Liverpool’s odds of ending their 30-year wait for an English top-flight title appear to have improved after UEFA President Aleksander Ceferin said he “can’t see a way” the Reds aren’t crowned champions for 2019-20.
Organisers are searching for a logical way to end the campaign after major sports were suspended due to the coronavirus, with the Premier League on pause since March 13.
Jurgen Klopp’s side are 25 points ahead of their nearest competition and will secure the trophy with just six points from their remaining nine games. Second-place Manchester City—who have one game in hand—are the only team who can still catch up.
Ceferin—who was elected UEFA President in September 2016—has given new hope to Reds fans and provided an update in regards to their challenge, per the Liverpool Echo’s Ian Doyle:
"I can't see a way Liverpool could be left without a title. If the Premier League resumes play, Liverpool will almost certainly win the title. Theoretically it's not all over, but practically Liverpool are on the verge of it.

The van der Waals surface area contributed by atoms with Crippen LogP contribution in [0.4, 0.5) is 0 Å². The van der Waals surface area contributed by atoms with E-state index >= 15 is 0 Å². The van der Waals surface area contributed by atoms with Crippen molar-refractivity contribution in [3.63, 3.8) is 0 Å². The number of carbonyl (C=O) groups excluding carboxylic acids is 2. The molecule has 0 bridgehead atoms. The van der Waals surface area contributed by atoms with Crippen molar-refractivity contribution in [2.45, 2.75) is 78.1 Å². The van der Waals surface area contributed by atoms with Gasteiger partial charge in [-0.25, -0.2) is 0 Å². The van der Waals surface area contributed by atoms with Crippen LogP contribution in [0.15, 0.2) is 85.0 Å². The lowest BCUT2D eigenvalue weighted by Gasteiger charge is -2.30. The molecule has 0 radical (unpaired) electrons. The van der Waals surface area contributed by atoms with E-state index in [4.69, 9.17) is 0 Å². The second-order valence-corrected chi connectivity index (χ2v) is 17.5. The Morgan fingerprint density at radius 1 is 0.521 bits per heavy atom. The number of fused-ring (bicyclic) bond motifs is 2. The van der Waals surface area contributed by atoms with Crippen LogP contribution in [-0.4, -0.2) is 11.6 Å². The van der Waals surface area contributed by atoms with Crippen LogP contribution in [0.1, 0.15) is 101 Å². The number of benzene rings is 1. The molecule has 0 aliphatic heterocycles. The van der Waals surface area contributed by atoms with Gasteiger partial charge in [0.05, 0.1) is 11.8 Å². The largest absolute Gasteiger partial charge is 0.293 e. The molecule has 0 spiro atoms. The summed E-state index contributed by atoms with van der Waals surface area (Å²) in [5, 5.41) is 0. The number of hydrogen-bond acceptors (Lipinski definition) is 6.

"If by any chance the play will not resume, we still have to find a way to declare final results, to declare champions.
"And again I cannot see, I cannot imagine a scenario, in which the champions would not be Liverpool."
The state of football is in constant flux as a result of COVID-19 and the delays it has caused both on the domestic circuit and in continental competition.
Paul Brown of the Mirror recently highlighted mixed messages from Ceferin and UEFA in regards to when the Champions League must be concluded:
Ceferin continued: "I understand the fans will be disappointed if it happens in an empty stadium or even in the league offices, but I believe, they will get the title one way or another.”
Plans have been considered to play out the remaining 92 Premier League games in a ‘World Cup-style’ format, which would see squads quarantined in hotels and all matches televised. It’s hoped these behind-closed-doors matches could take place in July or August, but football remains at the mercy of the pandemic.
Euro 2020 was postponed by 12 months in order to give clubs greater freedom in how to schedule the remainder of their seasons, with Liverpool on the verge of a first title since 1990.